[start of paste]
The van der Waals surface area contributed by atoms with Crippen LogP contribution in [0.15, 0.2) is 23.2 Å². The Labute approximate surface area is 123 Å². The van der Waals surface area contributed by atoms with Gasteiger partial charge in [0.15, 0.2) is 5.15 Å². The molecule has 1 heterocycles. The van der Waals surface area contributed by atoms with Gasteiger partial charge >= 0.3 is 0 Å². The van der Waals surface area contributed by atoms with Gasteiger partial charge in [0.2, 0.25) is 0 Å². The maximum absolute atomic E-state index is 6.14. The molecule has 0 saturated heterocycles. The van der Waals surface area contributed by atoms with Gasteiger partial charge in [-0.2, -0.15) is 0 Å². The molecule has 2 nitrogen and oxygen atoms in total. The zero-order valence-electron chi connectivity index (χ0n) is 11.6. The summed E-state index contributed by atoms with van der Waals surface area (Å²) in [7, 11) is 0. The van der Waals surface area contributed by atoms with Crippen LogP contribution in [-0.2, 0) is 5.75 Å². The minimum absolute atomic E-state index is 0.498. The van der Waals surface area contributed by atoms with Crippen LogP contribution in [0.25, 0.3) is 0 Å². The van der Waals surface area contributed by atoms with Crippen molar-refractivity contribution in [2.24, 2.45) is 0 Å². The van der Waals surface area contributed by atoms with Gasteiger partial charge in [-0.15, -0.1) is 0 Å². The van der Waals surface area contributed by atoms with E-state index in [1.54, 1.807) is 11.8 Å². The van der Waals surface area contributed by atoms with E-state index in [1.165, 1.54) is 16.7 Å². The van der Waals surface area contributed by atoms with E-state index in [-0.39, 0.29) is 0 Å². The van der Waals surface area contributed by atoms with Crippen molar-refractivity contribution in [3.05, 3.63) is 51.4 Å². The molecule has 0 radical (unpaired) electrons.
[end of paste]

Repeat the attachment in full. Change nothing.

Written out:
The van der Waals surface area contributed by atoms with Crippen LogP contribution in [0.15, 0.2) is 23.2 Å². The Labute approximate surface area is 123 Å². The van der Waals surface area contributed by atoms with Gasteiger partial charge in [0.15, 0.2) is 5.15 Å². The molecule has 1 heterocycles. The van der Waals surface area contributed by atoms with Gasteiger partial charge >= 0.3 is 0 Å². The van der Waals surface area contributed by atoms with Gasteiger partial charge in [0.2, 0.25) is 0 Å². The maximum absolute atomic E-state index is 6.14. The molecule has 0 saturated heterocycles. The van der Waals surface area contributed by atoms with Gasteiger partial charge in [-0.2, -0.15) is 0 Å². The molecule has 2 nitrogen and oxygen atoms in total. The zero-order valence-electron chi connectivity index (χ0n) is 11.6. The summed E-state index contributed by atoms with van der Waals surface area (Å²) in [7, 11) is 0. The van der Waals surface area contributed by atoms with Crippen LogP contribution in [-0.2, 0) is 5.75 Å². The minimum absolute atomic E-state index is 0.498. The van der Waals surface area contributed by atoms with Crippen LogP contribution in [0.25, 0.3) is 0 Å². The van der Waals surface area contributed by atoms with Crippen molar-refractivity contribution in [2.24, 2.45) is 0 Å². The van der Waals surface area contributed by atoms with Gasteiger partial charge in [-0.15, -0.1) is 0 Å². The van der Waals surface area contributed by atoms with E-state index in [1.54, 1.807) is 11.8 Å². The van der Waals surface area contributed by atoms with E-state index in [1.165, 1.54) is 16.7 Å². The van der Waals surface area contributed by atoms with E-state index in [-0.39, 0.29) is 0 Å². The van der Waals surface area contributed by atoms with Crippen molar-refractivity contribution in [3.05, 3.63) is 51.4 Å². The molecule has 0 radical (unpaired) electrons.